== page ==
The city of Oshawa is looking to a unique solution to the problem of affordable housing: the redevelopment of older buildings into mixed-income communities.
Durham continues to be one of the fastest growing regions in Ontario. Over the past five years, the region has seen a population increase of nearly 36,000, according to Statistics Canada.
As more people look to the city as a cheaper alternative to living in Toronto, that demand has driven up the cost of housing.
The average house price in Oshawa this month is $998,431, an increase of just over 28 per cent from this time last year, according to Zolo, an independent real estate marketplace that tracks house prices.
One of the ways the city is looking to combat this is by repurposing older buildings, including older schools.
The region recently announced it has purchased Ritson Public School, which will keep the heritage characteristics of the site, but modernize the interior, according to Mayor Dan Carter.
The historic former public school was built in 1923 and closed its doors after 89 years in 2012.
Carter speaks fondly of this project which he calls “a really great opportunity.”
“There’s a historical component to it, so how can we look at that community and take that historical component, and what kind of services can we provide there?” he said. “That eight-acres, how do we create an environment that really is beneficial to those that will be living there?”
The development plan for the former Ritson Public School ties into the city’s desire to create mixed-income communities.
Mixed-income communities are designed to support a wide range of people on the financial spectrum. This means building rent-geared-to-income spaces, market value properties, rental units and commercial spaces. The idea is to not have noticeable income disparity.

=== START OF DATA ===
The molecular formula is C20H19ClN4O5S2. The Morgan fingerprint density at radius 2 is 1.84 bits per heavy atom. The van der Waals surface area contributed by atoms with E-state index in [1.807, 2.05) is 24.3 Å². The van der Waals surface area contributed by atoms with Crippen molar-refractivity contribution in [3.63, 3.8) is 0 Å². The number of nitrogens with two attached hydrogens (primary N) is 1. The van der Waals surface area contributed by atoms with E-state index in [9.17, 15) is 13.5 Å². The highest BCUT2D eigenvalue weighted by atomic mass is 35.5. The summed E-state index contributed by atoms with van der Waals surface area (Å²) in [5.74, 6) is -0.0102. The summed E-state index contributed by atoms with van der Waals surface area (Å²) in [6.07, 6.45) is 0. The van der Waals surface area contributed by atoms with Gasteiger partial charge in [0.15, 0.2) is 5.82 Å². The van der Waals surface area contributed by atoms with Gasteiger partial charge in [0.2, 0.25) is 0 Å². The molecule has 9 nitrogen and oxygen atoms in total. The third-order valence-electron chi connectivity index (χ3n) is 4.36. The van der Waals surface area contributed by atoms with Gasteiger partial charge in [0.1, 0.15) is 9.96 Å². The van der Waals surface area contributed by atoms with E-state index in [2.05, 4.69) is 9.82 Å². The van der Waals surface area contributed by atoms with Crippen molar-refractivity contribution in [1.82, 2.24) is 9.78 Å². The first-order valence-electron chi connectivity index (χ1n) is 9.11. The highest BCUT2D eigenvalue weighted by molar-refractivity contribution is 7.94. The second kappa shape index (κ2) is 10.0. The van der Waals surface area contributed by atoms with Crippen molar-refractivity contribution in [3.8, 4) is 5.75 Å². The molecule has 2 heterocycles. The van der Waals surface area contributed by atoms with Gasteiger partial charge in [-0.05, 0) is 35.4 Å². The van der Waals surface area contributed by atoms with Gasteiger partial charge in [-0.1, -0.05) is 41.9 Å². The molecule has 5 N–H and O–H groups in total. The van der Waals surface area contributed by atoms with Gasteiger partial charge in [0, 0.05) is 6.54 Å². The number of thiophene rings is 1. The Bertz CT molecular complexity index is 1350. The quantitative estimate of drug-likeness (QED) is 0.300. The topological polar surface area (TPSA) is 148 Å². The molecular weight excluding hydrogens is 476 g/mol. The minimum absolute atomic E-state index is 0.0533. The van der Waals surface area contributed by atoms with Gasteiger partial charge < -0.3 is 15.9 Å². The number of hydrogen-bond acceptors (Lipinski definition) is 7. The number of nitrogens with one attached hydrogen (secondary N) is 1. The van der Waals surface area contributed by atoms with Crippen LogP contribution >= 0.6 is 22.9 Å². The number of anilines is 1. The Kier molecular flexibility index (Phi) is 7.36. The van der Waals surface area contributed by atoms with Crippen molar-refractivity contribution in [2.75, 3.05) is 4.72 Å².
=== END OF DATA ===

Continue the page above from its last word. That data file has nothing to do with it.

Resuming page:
The redevelopment of Ritson Public School falls in line with the Region’s housing plan for 2014-2024.
Part of the housing plan involves working with the private sector to develop new building techniques and financial arrangements to support new affordable housing, including student housing.
Meanwhile, last November, the former Holy Cross Catholic School received approval from council to become a new Refuge Centre. After a spirited debate, Oshawa City Council voted 9-2 in favour of the proposal.
The youth centre will have 27 units for low-income youth, as well as a gymnasium and offices.
Oshawa city councillor Derek Giberson notes one challenge related to affordability is a supply shortage.
“We do have a fundamental supply problem in, not just Oshawa, but Canada generally,” he said. “We haven’t, as a society at large, kept up with the growth in housing need.”
A housing report released by Scotiabank echoed that factor, stating there is a near-record imbalance between the supply of housing and demand. This is seen as the supply of housing has not kept up with the growth.